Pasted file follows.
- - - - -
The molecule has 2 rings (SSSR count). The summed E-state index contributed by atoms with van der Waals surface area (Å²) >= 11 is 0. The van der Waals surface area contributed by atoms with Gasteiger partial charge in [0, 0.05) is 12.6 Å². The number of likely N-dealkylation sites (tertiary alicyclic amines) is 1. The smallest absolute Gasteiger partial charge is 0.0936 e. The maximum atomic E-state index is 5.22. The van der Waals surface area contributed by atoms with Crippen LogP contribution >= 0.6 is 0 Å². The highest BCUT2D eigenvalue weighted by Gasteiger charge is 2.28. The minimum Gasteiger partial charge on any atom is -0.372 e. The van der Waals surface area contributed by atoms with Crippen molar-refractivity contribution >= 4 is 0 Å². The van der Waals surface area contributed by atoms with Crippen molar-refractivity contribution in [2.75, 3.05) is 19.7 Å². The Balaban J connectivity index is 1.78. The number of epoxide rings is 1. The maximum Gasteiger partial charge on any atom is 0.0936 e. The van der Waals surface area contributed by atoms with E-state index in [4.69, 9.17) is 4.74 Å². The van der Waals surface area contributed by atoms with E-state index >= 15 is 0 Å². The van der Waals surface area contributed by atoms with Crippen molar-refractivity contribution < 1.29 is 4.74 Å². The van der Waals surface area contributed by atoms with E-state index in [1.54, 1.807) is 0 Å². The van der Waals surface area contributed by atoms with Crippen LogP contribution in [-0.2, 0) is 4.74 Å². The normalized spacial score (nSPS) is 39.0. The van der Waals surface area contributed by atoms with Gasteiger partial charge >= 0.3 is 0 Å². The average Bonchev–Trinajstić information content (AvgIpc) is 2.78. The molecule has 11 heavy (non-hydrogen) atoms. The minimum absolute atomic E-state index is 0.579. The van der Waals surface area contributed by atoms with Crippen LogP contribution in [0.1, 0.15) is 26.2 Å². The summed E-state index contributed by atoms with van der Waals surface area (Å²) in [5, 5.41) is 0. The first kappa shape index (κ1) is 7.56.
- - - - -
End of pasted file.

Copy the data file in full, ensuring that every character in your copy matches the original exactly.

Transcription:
The molecule has 2 rings (SSSR count). The summed E-state index contributed by atoms with van der Waals surface area (Å²) >= 11 is 0. The van der Waals surface area contributed by atoms with Gasteiger partial charge in [0, 0.05) is 12.6 Å². The number of likely N-dealkylation sites (tertiary alicyclic amines) is 1. The smallest absolute Gasteiger partial charge is 0.0936 e. The maximum atomic E-state index is 5.22. The van der Waals surface area contributed by atoms with Crippen LogP contribution >= 0.6 is 0 Å². The highest BCUT2D eigenvalue weighted by Gasteiger charge is 2.28. The minimum Gasteiger partial charge on any atom is -0.372 e. The van der Waals surface area contributed by atoms with Crippen molar-refractivity contribution >= 4 is 0 Å². The van der Waals surface area contributed by atoms with Crippen molar-refractivity contribution in [2.75, 3.05) is 19.7 Å². The Balaban J connectivity index is 1.78. The number of epoxide rings is 1. The maximum Gasteiger partial charge on any atom is 0.0936 e. The van der Waals surface area contributed by atoms with E-state index in [4.69, 9.17) is 4.74 Å². The van der Waals surface area contributed by atoms with E-state index >= 15 is 0 Å². The van der Waals surface area contributed by atoms with Crippen molar-refractivity contribution < 1.29 is 4.74 Å². The van der Waals surface area contributed by atoms with E-state index in [1.54, 1.807) is 0 Å². The van der Waals surface area contributed by atoms with Crippen LogP contribution in [-0.2, 0) is 4.74 Å². The normalized spacial score (nSPS) is 39.0. The van der Waals surface area contributed by atoms with Gasteiger partial charge >= 0.3 is 0 Å². The average Bonchev–Trinajstić information content (AvgIpc) is 2.78. The molecule has 11 heavy (non-hydrogen) atoms. The minimum absolute atomic E-state index is 0.579. The van der Waals surface area contributed by atoms with Crippen LogP contribution in [0.1, 0.15) is 26.2 Å². The summed E-state index contributed by atoms with van der Waals surface area (Å²) in [5, 5.41) is 0. The first kappa shape index (κ1) is 7.56.